This is where Sombart becomes less relevant or, perhaps, not relevant at all. Americans are now all socialists in the sense that they broadly support the programs (Social Security, Medicare, Medicaid, food stamps, unemployment insurance and others) that constitute the largest share of government spending.

We don’t call these benefits “socialism,” because that would, given our history, stigmatize them, and we don’t want to do that. They enjoy public approval, because they seem the decent thing to do, and of course, they now have millions upon millions of beneficiaries who magnify their political clout.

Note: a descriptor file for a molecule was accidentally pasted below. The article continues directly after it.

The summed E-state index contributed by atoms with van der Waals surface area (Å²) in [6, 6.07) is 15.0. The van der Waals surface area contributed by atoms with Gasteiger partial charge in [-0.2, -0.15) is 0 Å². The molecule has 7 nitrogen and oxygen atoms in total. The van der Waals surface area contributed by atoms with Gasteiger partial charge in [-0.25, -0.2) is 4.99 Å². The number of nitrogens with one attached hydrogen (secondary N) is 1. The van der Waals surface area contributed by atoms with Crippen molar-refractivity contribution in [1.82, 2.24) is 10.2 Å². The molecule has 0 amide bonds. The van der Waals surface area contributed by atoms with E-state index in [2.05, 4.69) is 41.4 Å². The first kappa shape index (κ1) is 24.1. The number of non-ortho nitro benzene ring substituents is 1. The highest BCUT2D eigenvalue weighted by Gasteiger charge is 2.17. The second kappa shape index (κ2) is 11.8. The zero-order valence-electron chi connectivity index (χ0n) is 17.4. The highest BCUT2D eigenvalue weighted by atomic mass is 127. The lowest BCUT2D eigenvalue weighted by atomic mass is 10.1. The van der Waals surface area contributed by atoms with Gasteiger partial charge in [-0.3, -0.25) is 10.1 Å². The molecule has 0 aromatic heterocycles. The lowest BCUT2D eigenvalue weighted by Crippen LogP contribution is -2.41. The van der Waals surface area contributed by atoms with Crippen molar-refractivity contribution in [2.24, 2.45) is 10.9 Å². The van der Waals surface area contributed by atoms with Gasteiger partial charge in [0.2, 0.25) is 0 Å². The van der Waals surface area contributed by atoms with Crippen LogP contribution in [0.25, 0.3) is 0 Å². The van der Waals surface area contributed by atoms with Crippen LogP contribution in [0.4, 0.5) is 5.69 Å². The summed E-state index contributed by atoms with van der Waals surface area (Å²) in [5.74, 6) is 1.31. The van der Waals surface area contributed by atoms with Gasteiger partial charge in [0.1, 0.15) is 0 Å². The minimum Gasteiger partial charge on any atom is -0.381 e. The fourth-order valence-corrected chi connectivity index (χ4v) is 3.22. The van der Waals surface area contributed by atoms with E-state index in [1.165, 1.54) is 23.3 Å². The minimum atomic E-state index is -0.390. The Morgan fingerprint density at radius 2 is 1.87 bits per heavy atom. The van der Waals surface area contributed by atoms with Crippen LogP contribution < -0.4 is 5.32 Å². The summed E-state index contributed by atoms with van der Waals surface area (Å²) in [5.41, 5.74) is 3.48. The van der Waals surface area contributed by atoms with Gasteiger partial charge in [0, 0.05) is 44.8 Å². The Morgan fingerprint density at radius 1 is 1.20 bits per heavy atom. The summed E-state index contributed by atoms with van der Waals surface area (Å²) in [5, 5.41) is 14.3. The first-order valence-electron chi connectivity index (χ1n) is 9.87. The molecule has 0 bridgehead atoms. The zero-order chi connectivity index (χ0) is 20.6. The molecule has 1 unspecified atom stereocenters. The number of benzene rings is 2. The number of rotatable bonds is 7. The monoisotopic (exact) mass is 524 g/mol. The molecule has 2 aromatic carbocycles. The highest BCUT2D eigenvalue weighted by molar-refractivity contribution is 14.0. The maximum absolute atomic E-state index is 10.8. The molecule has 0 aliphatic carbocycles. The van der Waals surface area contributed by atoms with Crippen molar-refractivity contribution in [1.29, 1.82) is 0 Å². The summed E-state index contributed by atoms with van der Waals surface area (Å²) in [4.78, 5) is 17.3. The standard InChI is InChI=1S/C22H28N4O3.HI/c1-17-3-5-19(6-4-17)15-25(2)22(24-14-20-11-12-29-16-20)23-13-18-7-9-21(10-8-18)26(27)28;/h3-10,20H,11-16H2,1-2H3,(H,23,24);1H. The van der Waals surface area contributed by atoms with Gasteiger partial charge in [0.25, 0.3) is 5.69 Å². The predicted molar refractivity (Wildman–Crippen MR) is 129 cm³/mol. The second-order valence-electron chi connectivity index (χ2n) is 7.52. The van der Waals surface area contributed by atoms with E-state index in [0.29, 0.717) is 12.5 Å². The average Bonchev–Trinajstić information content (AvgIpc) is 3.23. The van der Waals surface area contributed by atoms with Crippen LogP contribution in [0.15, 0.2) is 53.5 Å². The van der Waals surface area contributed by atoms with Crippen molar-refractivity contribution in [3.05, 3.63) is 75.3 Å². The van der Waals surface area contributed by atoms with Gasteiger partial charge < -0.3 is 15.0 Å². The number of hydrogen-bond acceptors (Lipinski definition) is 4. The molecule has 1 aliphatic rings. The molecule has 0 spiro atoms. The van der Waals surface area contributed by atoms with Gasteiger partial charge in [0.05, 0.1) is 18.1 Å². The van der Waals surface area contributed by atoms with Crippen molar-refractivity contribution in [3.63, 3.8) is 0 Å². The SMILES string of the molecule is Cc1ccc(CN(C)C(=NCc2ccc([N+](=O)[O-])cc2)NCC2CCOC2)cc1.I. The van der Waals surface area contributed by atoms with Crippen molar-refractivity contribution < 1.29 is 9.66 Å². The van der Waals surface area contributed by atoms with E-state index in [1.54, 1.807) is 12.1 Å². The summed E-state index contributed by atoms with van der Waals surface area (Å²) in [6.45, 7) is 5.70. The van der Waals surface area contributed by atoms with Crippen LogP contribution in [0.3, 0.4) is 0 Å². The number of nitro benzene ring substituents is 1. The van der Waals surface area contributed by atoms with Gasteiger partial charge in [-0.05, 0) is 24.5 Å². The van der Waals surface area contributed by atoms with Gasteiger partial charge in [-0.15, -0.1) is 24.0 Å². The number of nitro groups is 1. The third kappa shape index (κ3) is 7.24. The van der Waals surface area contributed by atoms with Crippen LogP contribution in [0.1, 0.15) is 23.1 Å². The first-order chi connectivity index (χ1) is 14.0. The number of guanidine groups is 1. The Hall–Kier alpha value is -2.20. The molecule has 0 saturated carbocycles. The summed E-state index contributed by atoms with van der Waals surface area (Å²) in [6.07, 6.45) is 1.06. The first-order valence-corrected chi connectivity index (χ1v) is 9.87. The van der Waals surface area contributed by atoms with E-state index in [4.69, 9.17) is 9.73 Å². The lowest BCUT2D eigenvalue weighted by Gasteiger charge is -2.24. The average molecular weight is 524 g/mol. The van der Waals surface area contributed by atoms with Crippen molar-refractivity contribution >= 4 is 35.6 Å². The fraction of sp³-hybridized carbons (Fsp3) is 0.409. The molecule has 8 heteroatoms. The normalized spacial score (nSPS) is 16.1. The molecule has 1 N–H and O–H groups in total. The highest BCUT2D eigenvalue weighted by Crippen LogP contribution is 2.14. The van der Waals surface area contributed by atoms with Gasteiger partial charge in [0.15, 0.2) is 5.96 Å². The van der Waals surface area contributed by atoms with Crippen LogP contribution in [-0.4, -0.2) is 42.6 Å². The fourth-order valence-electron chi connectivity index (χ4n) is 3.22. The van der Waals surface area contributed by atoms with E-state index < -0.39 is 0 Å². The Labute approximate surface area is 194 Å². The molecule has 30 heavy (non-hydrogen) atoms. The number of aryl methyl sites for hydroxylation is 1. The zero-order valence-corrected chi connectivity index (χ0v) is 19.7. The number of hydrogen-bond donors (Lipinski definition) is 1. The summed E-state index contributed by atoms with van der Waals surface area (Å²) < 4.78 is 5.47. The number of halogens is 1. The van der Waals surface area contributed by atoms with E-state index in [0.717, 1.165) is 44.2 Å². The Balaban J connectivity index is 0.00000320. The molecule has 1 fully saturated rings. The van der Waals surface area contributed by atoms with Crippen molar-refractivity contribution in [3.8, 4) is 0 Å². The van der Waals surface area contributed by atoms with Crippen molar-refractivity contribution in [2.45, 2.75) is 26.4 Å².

Both parties are addicted to this socialism, though Democrats are more so than Republicans. Just because it is inconvenient to question the drift toward an ever-larger — even socialist — welfare state does not mean we can escape the possible consequences of moving in this direction.